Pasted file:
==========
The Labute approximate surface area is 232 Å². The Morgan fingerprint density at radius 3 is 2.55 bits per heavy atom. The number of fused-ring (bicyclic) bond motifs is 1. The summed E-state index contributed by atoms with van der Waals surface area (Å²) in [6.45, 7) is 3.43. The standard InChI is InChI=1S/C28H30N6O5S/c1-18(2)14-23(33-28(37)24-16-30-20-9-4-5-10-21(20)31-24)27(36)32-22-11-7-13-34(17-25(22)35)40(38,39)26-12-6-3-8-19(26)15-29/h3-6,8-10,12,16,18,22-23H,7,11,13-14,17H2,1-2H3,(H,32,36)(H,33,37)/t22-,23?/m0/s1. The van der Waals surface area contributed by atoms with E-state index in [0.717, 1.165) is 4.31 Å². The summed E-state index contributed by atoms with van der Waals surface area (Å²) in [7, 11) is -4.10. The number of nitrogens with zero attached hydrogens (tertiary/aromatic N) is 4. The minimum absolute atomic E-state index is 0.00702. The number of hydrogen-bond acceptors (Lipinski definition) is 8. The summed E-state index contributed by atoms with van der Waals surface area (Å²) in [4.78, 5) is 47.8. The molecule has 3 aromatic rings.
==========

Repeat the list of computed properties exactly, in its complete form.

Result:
The Labute approximate surface area is 232 Å². The Morgan fingerprint density at radius 3 is 2.55 bits per heavy atom. The number of fused-ring (bicyclic) bond motifs is 1. The summed E-state index contributed by atoms with van der Waals surface area (Å²) in [6.45, 7) is 3.43. The standard InChI is InChI=1S/C28H30N6O5S/c1-18(2)14-23(33-28(37)24-16-30-20-9-4-5-10-21(20)31-24)27(36)32-22-11-7-13-34(17-25(22)35)40(38,39)26-12-6-3-8-19(26)15-29/h3-6,8-10,12,16,18,22-23H,7,11,13-14,17H2,1-2H3,(H,32,36)(H,33,37)/t22-,23?/m0/s1. The van der Waals surface area contributed by atoms with E-state index in [0.717, 1.165) is 4.31 Å². The summed E-state index contributed by atoms with van der Waals surface area (Å²) in [7, 11) is -4.10. The number of nitrogens with zero attached hydrogens (tertiary/aromatic N) is 4. The minimum absolute atomic E-state index is 0.00702. The number of hydrogen-bond acceptors (Lipinski definition) is 8. The summed E-state index contributed by atoms with van der Waals surface area (Å²) in [4.78, 5) is 47.8. The molecule has 3 aromatic rings.